Markets:

Global core bonds gained ground today with US Treasuries outperforming German Bunds. The bond sell-off which started on Thursday last week, accelerated yesterday after a stronger-than-expected US manufacturing ISM. Core bonds recovered and opened higher in the run-up to the European opening bell. European equities opened in green. However, core bonds continued the upward trend with Bank of France governor Villeroy warning that the chances of a no-deal Brexit have increased over the last days. EU chief negotiator Barnier repeated that quote later in the day. Meanwhile, the WTO warned that global trade will face “strong headwinds” in the coming next two years. The German yield curve edges lower with changes up to -1.8 bps (10-yr). US Treasuries moved higher throughout the day. US eco data printed very close to consensus (durable goods orders, capital goods shipments ex. air). The US yield curve moves south with changes up to -3.6 bps (5-yr). Italian prime minister Conte announced that Italy plans an expansive but responsible budget policy. Italian BTP futures moved cautiously lower throughout the day, causing the Italian spread over the German 10-yr yield to widen by 4 bps. Other peripheral spreads remain stable.

The dollar was propelled by a strong US manufacturing ISM and a congruent rise in US yields yesterday. The dollar hit short-term peak levels against several other currencies. This was especially the case against the euro as the single currency was haunted by an ongoing flow of disappointing eco release. EUR/USD this morning changed hands slightly below the 1.12 handle. The key 1.1187 (62% retracement MT) / 1.1177 (2019 low) support area was within reach, but no extensive test occurred yet. There were few important eco data in Europe. US durable goods orders were close to expectations. The dollar also didn’t get any additional interest rate support as US yields eased slightly after yesterday’s sharp rise. USD investors are waiting for more concrete guidance from key eco data scheduled for release later this week. EUR/USD is changing hands in the low 1.12 area. USD/JPY is going nowhere (111.30/40 area).

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Sterling traded with a moderately negative intraday bias. Yesterday, none of the  alternative options on Brexit secured a majority in the UK Parliament, leaving the Brexit impasse complete. Some MP’s are preparing a law that, if approved, would make a no-deal Brexit illegal. At the same time, UK PM May is said to still consider a fourth vote on her Brexit deal before the April 12 deadline. With the effective outcome and the concrete consequences of the Brexit outcome still impossible to assess, sterling trading remains some kind of erratic in nature. (Currency) markets still assume that a chaotic crash of the UK out of EU will be avoided. At the same time, the complete absence of any guidance on the outcome of the process prevents LT investors from holding real directional exposure on the UK currency. EUR/GBP is trading in the 0.86 area. Cable hovers in the low 1.30 area.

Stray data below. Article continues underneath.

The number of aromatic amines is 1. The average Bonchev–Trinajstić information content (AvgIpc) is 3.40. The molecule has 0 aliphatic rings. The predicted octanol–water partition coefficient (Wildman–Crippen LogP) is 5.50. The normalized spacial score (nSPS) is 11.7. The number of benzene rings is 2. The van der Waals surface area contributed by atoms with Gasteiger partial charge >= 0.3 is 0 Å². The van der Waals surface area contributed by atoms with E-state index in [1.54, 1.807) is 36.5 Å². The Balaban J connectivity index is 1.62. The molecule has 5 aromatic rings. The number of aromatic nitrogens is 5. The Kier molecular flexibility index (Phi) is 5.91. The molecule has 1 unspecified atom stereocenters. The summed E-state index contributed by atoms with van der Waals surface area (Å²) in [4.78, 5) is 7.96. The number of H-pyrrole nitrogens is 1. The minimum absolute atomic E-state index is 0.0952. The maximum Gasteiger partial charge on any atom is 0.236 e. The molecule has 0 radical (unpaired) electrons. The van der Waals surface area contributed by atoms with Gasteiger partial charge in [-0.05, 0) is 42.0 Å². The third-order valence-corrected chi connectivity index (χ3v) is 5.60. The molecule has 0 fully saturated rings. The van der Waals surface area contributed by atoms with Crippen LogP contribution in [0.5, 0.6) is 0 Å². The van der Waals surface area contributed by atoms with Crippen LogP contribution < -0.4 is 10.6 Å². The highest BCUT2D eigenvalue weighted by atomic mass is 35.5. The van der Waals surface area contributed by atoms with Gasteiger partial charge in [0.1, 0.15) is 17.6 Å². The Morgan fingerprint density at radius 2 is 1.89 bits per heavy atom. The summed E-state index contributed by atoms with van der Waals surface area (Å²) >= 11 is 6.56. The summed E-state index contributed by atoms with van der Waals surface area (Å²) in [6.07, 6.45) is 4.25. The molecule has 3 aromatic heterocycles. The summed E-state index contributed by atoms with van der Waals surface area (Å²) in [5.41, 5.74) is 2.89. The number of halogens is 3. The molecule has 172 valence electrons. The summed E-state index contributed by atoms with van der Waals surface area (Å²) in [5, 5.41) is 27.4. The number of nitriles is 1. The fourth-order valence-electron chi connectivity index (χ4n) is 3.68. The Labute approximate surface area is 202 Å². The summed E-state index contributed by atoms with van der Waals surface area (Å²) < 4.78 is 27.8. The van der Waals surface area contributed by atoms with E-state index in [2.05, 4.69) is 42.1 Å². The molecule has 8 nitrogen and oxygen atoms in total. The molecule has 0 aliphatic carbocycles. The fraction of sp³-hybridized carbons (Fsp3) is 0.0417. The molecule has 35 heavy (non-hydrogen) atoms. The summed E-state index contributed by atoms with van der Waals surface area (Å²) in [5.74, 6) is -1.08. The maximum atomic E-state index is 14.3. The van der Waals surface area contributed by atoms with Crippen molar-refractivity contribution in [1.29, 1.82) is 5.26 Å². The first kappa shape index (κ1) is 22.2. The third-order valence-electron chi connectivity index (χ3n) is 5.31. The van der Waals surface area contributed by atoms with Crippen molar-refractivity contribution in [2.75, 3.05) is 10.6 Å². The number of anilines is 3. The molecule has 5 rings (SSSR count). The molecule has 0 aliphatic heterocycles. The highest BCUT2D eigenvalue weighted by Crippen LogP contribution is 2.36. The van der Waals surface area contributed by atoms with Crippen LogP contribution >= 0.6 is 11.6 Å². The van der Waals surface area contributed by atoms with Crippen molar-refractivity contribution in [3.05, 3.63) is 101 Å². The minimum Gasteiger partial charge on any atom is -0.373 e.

News Headlines:

“Back in black and back on track” is how Australia’s treasurer Frydenberg described the budget in 2019-2020 forecasting the first surplus in 12 years ahead of general elections next month. Frydenberg expects a A$ 7.1bn surplus while promising tax cuts and cash handouts for most Australians and added a bold promise to eliminate the country’s total A$ 373bn by 2030.

The WTO warned for a global trade slowdown over the next two years reporting that rising trade tensions, a slowdown in major economies and financial volatility already had a negative impact in trade growth last year. Global trade is expected to grow 2.6% in 2019, down from the 3.7% predicted earlier and 3% in 2020.

New orders for US durables fell less than anticipated in February (-1.6% vs. -1.8% MoM) but US “core” capital goods orders unexpectedly fell (-0.1% MoM). A slight 0.1% rise was expected. Shipments of the latter, a series used to calculate US GDP’s capex component, stalled whereas markets foresaw a slight contraction. January data was revised mostly upwards.

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